British Upskirting Ban Will Also Protect Men In Kilts

Britain is considering a new ban on “upskirting,” which would make it illegal for people to take a photograph up someone’s skirt without permission. And because the world is becoming more cognizant of gender equality, the ban would also protect men who wear kilts.

Men who wear them commonly go without underwear, so you can see why upskirting could be a problem.

The proposed law would protect the “bodily dignity” of both sexes, according to government spokesman Baroness Vere of Norbiton, reported BBC. While speaking with the Lords, she detailed the government’s plans and noted that the ban would include “kilt upskirting.”

When a backbench member of parliament prevented the law from being passed, the government became involved. The House of Commons will consider the bill and aim to move forward on it before summer recess commences. If passed, an individual who secretly takes a photo up a skirt will face up to two years in jail.

“This statute actually protects all men and women and their bodily dignities, as it does indeed include kilt upskirting, which I only recently became aware of,” Baroness Vere commented.

A similar law was passed in Scotland in 2009.

Modern Kilts For Modern Men

While kilts are fashionable in the United Kingdom, North Americans are slow to adapt to the style. Yet, there are men who enjoy the freedom of wearing a kilt. A California man named Steven “Krash” Villegas started his company Utilikilts in 2000. As of 2016, his business had sold approximately 250,000 kilts.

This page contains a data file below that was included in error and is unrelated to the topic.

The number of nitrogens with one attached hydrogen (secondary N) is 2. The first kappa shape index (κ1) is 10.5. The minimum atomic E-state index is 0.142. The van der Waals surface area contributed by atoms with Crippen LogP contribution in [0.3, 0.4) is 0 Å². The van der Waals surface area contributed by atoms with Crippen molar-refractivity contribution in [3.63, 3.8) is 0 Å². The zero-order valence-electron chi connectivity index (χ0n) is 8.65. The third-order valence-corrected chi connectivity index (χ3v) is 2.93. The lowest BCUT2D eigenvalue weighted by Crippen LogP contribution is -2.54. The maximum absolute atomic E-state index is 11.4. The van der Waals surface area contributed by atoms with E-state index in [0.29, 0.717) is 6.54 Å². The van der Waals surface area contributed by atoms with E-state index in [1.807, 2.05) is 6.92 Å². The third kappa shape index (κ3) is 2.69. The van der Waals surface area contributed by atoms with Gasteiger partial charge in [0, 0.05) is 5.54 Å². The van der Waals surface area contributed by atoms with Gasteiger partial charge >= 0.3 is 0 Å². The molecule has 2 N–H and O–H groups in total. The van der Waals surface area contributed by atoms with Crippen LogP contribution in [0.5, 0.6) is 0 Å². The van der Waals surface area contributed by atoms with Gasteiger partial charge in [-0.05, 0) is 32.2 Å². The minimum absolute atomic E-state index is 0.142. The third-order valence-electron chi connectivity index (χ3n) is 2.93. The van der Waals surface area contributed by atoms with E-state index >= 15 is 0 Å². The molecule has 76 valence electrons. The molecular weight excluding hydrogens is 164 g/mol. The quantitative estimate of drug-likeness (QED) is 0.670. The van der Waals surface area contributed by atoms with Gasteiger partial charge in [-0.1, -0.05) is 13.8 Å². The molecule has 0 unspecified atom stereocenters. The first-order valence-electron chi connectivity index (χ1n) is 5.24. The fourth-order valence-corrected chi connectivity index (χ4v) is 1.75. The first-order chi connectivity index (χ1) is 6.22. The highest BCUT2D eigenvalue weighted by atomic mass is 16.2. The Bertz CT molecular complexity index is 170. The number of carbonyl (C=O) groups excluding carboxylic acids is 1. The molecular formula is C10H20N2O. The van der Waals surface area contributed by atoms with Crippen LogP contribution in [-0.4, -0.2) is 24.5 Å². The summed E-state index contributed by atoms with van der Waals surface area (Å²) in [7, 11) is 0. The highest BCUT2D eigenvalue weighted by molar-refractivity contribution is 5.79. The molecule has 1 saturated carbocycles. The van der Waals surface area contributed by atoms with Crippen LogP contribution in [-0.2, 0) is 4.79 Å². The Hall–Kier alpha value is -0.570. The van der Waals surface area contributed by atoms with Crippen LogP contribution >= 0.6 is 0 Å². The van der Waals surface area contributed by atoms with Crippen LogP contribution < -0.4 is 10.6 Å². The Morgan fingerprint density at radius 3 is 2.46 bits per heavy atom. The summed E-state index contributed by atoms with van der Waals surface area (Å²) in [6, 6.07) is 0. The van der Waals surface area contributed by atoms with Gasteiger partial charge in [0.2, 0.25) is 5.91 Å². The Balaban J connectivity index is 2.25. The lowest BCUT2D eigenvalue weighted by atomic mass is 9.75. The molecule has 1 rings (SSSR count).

“I thought that the traditional Scottish kilts were a great idea, but I wasn’t Scottish,” he told CNN at the time. “So, I got around to saying I want something that’s like a Scottish kilt but with pockets and belts and washable.”

His products include the Survival Utilikilt ($330 US), which features detachable side-saddle cargo pockets. The company boasts that the kilt can hold “20 Bottles of the survival beverage of your choice” (six in the front pockets, 10 in the cargo pockets, and four in the back).

The more affordable Mocker Utilikilt ($200 US) is described as a “cleaner, more refined looking Utilikilt that “wouldn’t seem out of place at the office or with a shirt and tie.” Instead of side cargo pockets, it features incredibly deep internal pockets. One benefit to wearing the Mocker instead of pants is that you can fill up the pockets “without showing any sort of distracting bulge.” It’s available in assorted colours

Currently, you’re more likely to see someone wearing a kilt at a music festival instead of the office. But according to Villegas, it takes a strong individual to wear one of his creations.

“If he’s wearing a Utilikilt, the guy’s got some authority. The guy’s got some boss in his soul and it’s gonna be projected.”

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